USA wildfires leave two dead in Oklahoma

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Milder weather conditions in northwestern New Mexico could help firefighters who have been keeping a pair of wildfires on a mountain and a nearby butte largely in check despite strong winds. National Weather Service meteorologist Doug Speheger said such conditions haven't been seen in at least a decade.

Temperatures are projected to reach the mid-90s with humidity below 10 percent and winds gusting to 40 miles per hour (64 kph).

Days after a fire ravaged the small town of Martha, cleanup continues, along with efforts to help victims recover.

Hundreds of people across the region have been forced to evacuate their properties, homes have been swallowed by the fires and cattle burned to death as they stood in rivers and streams, presumably seeking respite from the flames. One fire which were only available in Colorado spanned into Kansas on Tuesday evening.

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Two people have died in the Oklahoma fires, which began late last week. New fires are likely to rapidly spread and resist control, and the ongoing Rhea Fire and 34 Complex Fires will likely experience additional growth.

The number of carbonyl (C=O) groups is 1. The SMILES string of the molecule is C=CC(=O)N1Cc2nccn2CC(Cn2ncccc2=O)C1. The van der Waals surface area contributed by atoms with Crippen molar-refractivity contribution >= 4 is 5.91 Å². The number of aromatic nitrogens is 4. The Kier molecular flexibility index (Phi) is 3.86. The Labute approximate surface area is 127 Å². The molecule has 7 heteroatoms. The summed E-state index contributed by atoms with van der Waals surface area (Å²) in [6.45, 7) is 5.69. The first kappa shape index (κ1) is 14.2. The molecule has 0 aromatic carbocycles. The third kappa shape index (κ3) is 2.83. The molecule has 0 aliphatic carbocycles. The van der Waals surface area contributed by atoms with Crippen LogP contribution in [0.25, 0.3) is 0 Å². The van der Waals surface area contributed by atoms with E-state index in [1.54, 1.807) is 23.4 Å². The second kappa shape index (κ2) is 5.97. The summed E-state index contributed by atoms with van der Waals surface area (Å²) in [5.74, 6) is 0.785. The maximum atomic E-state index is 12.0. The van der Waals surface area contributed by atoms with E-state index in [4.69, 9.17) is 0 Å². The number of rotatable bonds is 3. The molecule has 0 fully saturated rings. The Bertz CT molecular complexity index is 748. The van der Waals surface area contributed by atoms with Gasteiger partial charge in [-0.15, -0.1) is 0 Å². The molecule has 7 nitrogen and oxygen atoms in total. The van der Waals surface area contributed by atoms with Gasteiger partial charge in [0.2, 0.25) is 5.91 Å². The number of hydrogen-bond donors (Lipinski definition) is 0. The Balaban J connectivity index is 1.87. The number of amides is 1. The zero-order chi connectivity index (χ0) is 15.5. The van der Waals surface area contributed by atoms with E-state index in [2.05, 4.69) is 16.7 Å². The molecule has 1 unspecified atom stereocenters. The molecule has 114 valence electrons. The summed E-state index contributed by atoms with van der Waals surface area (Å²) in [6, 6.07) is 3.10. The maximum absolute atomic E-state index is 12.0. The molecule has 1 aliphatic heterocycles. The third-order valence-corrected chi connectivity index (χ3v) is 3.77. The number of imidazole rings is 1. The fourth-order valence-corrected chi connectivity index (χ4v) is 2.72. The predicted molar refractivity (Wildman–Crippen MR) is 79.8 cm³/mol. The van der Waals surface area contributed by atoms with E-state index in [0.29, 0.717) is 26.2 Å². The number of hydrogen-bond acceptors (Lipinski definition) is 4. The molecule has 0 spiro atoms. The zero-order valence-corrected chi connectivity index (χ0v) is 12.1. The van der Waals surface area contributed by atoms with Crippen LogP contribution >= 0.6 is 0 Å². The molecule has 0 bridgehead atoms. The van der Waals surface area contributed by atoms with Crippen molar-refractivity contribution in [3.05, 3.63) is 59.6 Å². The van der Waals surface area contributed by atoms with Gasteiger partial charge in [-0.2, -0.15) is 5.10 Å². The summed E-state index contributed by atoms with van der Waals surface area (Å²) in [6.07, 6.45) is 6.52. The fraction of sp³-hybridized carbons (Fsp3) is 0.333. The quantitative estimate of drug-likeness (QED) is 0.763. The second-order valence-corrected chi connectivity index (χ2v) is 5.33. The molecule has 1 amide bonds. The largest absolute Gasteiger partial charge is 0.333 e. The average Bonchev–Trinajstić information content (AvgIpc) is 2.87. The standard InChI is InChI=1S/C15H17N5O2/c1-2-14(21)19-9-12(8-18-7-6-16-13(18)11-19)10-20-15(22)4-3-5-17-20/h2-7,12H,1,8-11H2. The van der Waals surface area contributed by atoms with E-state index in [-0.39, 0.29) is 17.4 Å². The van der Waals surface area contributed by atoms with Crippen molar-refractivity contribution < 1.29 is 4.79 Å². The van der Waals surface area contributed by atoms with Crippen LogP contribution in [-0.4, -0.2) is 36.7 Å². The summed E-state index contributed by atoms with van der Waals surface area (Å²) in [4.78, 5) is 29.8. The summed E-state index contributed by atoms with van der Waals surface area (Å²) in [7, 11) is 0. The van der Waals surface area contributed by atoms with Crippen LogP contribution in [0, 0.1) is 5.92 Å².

The largest of the Oklahoma fires had burned more than 384 square miles. In Colorado, many out buildings and 5 homes were destroyed Tuesday. Other fires jumped the state line into Kansas, where they were contained early Wednesday.

Katie Horner, a state emergency management spokeswoman, said Wednesday that some structures have been destroyed but that state officials are awaiting damage assessments before releasing more details. Kansas Gov. Jeff Colyer and Oklahoma Gov. Mary Fallin have issued disaster declarations.

And meteorologists are warning of risky, life-threatening wildfire conditions in parts of the Southwest and Southern Plains, calling it a "historically critical day" for firefighters. Authorities are focusing on the animals that have survived.